I will spare readers the up close and personal look at the birthing sight (which I am fascinated by), but I do want to document that the horses were not far off from it. This tells me they hadn't moved much since the delivery, were likely nearby Bella at the time she foaled and the big event took place in the open grassland. The afterbirth, umbilical cord and amnion were all there and frozen stiff. It was around 7 am by the time we got breakfast hauled out to where the family band was and it is likely that the delivery took place several hours before that.
While I roam around with the camera taking photos, Kevin has come out and finds himself being explored by Ciente's filly, Esperanda.
By the time early evening hay was being served up, Bella's filly was showing off how well she could balance and run now that she was out of the cramped, dark womb:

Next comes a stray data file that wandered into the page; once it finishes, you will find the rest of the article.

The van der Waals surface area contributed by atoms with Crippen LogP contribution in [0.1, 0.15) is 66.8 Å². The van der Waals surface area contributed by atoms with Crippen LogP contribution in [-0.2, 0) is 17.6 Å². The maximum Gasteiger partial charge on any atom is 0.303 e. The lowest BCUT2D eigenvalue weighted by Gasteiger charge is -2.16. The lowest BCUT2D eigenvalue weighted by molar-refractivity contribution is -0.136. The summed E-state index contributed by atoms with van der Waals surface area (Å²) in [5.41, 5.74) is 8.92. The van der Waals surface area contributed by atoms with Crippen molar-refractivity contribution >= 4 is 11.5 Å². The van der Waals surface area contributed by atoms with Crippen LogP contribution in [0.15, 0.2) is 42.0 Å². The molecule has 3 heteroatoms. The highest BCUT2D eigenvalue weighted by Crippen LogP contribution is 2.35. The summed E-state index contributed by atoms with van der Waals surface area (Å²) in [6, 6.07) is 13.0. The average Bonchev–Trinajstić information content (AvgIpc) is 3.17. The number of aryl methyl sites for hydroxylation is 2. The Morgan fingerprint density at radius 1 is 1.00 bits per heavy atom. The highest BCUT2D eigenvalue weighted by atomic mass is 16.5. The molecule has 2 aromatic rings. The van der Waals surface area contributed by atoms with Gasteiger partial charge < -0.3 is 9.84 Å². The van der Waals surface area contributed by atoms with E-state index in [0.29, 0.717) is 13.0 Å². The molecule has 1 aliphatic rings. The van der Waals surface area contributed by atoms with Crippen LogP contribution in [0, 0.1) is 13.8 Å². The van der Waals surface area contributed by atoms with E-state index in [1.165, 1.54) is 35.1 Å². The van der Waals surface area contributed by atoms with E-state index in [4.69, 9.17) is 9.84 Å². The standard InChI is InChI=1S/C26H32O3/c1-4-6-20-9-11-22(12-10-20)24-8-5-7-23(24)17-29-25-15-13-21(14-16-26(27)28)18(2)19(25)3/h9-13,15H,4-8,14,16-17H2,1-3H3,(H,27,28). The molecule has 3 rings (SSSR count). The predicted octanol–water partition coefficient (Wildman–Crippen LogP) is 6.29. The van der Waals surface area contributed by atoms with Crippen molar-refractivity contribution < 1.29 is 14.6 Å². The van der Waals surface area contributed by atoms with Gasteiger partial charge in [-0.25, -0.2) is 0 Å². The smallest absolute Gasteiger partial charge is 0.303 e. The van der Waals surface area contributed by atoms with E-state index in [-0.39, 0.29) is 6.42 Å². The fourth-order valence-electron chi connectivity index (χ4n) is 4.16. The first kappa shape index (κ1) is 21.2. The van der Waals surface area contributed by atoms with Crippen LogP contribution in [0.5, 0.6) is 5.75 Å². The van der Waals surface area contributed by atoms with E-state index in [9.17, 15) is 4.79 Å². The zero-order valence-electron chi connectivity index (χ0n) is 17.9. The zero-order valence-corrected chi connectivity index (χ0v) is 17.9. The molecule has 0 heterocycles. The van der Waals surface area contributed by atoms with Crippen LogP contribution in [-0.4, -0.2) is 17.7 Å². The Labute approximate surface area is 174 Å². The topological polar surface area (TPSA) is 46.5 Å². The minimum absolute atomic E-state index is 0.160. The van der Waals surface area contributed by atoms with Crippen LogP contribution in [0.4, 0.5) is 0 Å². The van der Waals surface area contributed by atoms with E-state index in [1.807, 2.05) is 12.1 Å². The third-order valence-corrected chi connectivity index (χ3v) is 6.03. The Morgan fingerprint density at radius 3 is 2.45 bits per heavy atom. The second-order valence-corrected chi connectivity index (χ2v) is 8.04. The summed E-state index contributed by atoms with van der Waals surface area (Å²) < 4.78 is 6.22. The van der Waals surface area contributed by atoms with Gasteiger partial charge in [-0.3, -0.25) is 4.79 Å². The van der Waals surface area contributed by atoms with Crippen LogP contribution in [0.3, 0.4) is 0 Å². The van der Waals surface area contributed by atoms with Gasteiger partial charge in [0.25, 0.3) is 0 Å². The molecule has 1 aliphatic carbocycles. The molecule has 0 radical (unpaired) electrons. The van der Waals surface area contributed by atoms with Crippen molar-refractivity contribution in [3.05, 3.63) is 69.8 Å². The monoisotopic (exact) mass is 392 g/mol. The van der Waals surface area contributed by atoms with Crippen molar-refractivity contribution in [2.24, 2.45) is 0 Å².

Esperanda was watching intently, but was permitted from joining in the romp by Bella keeping her body between the new filly and the others.
Since she wasn't allowed yet to play with her new half-sister, Esperanda decided to wander over and probe her sire's tail while he nibbles at emerging grasses.
Of course my thoughts were beginning to get a feeling for what character this new filly had, and from the very start, it was obvious she knew she was high born. What I mean to say is that any foal born to Bella has certain privileges, acknowledgements, indulgences, etc. which all others in the family unit recognize belong to her simply by right of being born to the dominant mare of the group. Bella's prior two foals, Animado and Pinoteia accepted such privileges with never seeming to be aware of them (though surely they were) and they never demanded to be treated like royalty. However, this filly certainly was aware of her special status and expected to be treated accordingly.